A girl finds out something new about her mother’s second husband. A teenager succumbs to the lure of adventure on a Haitian night. A non-observant grandmother attempts to explain a religious holiday to a child. A grown man fails to replicate his mother’s recipe. A self-righteous teacher’s poisonous attitude pervades a classroom. Strengths emerge after a child’s dire diagnosis, a difficult divorce, the death of a parent.
This issue of The Mom Egg is our first theme issue, on the subject of “Lessons”. It was inspired, in part, by a spoken word/performance piece by Cheryl Boyce-Taylor and RH Douglas, “Home Training.“* The piece, which appears in this issue of The Mom Egg, ‘speaks’ in the voices of elders from the two poets’ Caribbean birthplaces; it contains advice– as to what a girl should aim for and allow; how she should conduct herself and think about her body, employment, art and purpose—counsel that is not less chilling for being well-meant. Were these teachers communicating pragmatic means of succeeding in society, based on their own wisdom and experience, or collaborating in soul-killing repression?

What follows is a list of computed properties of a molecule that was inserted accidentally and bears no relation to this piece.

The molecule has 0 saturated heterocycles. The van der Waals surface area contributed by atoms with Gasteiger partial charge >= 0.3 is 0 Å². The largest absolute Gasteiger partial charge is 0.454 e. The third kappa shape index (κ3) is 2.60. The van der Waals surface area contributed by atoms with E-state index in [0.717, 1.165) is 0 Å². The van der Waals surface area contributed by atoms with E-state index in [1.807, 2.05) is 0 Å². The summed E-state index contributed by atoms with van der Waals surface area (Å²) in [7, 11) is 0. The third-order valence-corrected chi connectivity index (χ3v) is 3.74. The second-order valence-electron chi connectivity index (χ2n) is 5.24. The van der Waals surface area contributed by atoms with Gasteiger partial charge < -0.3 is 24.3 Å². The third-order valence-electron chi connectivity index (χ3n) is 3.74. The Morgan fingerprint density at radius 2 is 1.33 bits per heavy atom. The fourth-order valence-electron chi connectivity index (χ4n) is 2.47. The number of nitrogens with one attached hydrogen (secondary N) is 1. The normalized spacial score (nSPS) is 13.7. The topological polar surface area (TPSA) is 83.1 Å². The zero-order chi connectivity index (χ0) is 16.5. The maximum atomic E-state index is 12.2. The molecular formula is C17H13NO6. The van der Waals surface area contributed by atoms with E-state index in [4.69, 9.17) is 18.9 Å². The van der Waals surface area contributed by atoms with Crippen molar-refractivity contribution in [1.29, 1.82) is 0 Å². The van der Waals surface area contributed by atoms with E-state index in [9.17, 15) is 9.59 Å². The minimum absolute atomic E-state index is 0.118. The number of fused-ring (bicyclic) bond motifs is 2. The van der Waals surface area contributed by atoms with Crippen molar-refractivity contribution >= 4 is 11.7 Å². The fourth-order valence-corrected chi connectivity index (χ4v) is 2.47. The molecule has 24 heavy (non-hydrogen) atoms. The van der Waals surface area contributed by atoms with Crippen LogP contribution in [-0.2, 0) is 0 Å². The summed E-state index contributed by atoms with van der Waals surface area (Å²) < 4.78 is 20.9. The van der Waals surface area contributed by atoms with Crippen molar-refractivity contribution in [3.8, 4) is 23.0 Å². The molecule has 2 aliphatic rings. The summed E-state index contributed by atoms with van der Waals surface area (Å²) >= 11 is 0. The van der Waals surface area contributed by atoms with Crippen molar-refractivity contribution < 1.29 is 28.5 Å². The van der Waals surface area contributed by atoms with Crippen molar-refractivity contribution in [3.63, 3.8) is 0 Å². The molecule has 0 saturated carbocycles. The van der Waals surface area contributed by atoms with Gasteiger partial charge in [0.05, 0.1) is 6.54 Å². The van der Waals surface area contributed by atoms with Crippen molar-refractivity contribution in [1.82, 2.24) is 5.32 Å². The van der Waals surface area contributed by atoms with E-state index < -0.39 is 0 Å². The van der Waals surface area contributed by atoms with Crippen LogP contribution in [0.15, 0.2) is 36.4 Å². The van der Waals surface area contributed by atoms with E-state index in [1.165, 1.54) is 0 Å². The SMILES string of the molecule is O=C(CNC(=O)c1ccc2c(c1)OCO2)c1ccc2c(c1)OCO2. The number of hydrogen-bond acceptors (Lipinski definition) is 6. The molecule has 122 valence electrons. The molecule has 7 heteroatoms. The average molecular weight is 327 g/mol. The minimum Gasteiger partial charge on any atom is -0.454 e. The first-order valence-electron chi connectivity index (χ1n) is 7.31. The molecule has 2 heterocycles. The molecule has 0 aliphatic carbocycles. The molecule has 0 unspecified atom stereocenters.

Throughout our lives, we are on the giving and receiving end of lessons; some simple, others complex; some explicit, many, more veiled. We’re taught first by mother, and father, later by teachers, peers, loves, institutions. We teach our children, and they teach us, (as Crosby Stills & Nash noted). These lessons can be inspiring and empowering or limiting and inhibiting. Others’ lessons to us and ours to others require our examination and, to whatever extent possible, conscious choice. Perhaps the most profound lessons are those that we arrive at ourselves, through our own direct experience of the world.
In this Mom Egg, all the lessons above, and more; lessons learned and taught–funny, frightening, tragic; lessons to live by, and those better ignored. Maybe one or two for you.
Editor, The Mom Egg